Houston Methodist. Leading Medicine

Hand FAQ

Question:

I'm going to have a carpal tunnel release this month. The surgeon showed me a special combination knife and light that will be used to make the cut. I didn't really understand how this works. Can you tell me?

Answer:

The knifelight is a special instrument that allows the surgeon to cut the flexor retinaculum without actually seeing it. The retinaculum is a band of tissue that crosses the wrist. This fibrous band can put pressure on the carpal tunnel causing mild to severe symptoms of carpal tunnel syndrome.

A carpal tunnel release involves cutting the retinaculum in half from bottom to top. Usually an incision must be made to open the wrist so the surgeon can see the retinaculum fully. With a mini-open incision, the bottom edge of the retinaculum shows and the knifelight is used the finish the cut.

With the operating room lights off, the knifelight lights up the middle of the palm when the retinaculum is cut all the way through. Operation and recovery time are shorter with this method.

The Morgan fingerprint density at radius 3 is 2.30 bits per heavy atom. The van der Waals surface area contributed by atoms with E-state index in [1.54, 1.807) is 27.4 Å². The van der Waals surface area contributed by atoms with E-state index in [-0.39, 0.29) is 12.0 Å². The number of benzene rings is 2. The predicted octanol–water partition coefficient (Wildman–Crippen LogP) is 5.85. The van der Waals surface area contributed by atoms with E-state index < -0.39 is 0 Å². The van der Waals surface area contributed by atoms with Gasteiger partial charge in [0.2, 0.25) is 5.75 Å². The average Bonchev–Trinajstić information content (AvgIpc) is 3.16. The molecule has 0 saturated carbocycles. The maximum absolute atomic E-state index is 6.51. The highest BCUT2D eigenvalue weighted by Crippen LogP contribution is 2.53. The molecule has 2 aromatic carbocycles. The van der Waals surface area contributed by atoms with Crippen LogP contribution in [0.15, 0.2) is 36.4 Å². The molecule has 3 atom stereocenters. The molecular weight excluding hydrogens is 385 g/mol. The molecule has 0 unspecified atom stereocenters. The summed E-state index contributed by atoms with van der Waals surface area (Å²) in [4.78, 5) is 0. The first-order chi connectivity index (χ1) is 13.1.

Paolo Cellocco, MD, et al. Mini-Open Blind Procedure Versus Limited Open Technique for Carpal Tunnel Release: A 30-Month Follow-Up Study. In The Journal of Hand Surgery. May 2005. Vol. 30A. No. 3. Pp. 493-499.

*Disclaimer:* The information contained herein is compiled from a variety of sources. It may not be complete or timely. It does not cover all diseases, physical conditions, ailments or treatments. The information should NOT be used in place of visit with your healthcare provider, nor should you disregard the advice of your health care provider because of any information you read in this topic.
All content provided by eORTHOPOD® is a registered trademark of Medical Multimedia Group, L.L.C.. Content is the sole property of Medical Multimedia Group, LLC and used herein by permission.

Our Specialties

Where Does It Hurt?

Our Locations

  Follow Us

Follow us on Facebook Follow us on YouTube
Follow us on Twitter